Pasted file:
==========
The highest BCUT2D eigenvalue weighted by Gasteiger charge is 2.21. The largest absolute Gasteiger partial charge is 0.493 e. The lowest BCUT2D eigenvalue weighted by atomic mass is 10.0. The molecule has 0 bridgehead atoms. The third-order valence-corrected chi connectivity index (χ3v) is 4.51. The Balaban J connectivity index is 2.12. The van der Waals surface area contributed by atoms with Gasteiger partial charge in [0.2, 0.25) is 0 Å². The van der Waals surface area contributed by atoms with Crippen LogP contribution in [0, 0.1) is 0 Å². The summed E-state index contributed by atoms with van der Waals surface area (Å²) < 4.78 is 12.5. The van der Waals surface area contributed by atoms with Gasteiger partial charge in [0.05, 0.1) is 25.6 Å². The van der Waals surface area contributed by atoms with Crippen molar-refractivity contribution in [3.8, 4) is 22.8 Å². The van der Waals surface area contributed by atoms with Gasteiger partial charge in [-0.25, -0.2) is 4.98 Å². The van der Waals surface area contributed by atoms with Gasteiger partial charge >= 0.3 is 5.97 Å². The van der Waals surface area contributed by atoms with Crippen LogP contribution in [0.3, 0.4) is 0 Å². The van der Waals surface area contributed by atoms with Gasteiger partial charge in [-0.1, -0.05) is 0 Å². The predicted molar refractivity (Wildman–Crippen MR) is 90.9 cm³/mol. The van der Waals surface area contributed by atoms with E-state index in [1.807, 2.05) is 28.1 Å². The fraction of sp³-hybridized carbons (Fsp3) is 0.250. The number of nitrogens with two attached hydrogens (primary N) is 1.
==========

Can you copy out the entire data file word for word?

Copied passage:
The highest BCUT2D eigenvalue weighted by Gasteiger charge is 2.21. The largest absolute Gasteiger partial charge is 0.493 e. The lowest BCUT2D eigenvalue weighted by atomic mass is 10.0. The molecule has 0 bridgehead atoms. The third-order valence-corrected chi connectivity index (χ3v) is 4.51. The Balaban J connectivity index is 2.12. The van der Waals surface area contributed by atoms with Gasteiger partial charge in [0.2, 0.25) is 0 Å². The van der Waals surface area contributed by atoms with Crippen LogP contribution in [0, 0.1) is 0 Å². The summed E-state index contributed by atoms with van der Waals surface area (Å²) < 4.78 is 12.5. The van der Waals surface area contributed by atoms with Gasteiger partial charge in [0.05, 0.1) is 25.6 Å². The van der Waals surface area contributed by atoms with Crippen molar-refractivity contribution in [3.8, 4) is 22.8 Å². The van der Waals surface area contributed by atoms with Gasteiger partial charge in [-0.25, -0.2) is 4.98 Å². The van der Waals surface area contributed by atoms with Gasteiger partial charge >= 0.3 is 5.97 Å². The van der Waals surface area contributed by atoms with Crippen LogP contribution in [0.3, 0.4) is 0 Å². The van der Waals surface area contributed by atoms with Gasteiger partial charge in [-0.1, -0.05) is 0 Å². The predicted molar refractivity (Wildman–Crippen MR) is 90.9 cm³/mol. The van der Waals surface area contributed by atoms with E-state index in [1.807, 2.05) is 28.1 Å². The fraction of sp³-hybridized carbons (Fsp3) is 0.250. The number of nitrogens with two attached hydrogens (primary N) is 1.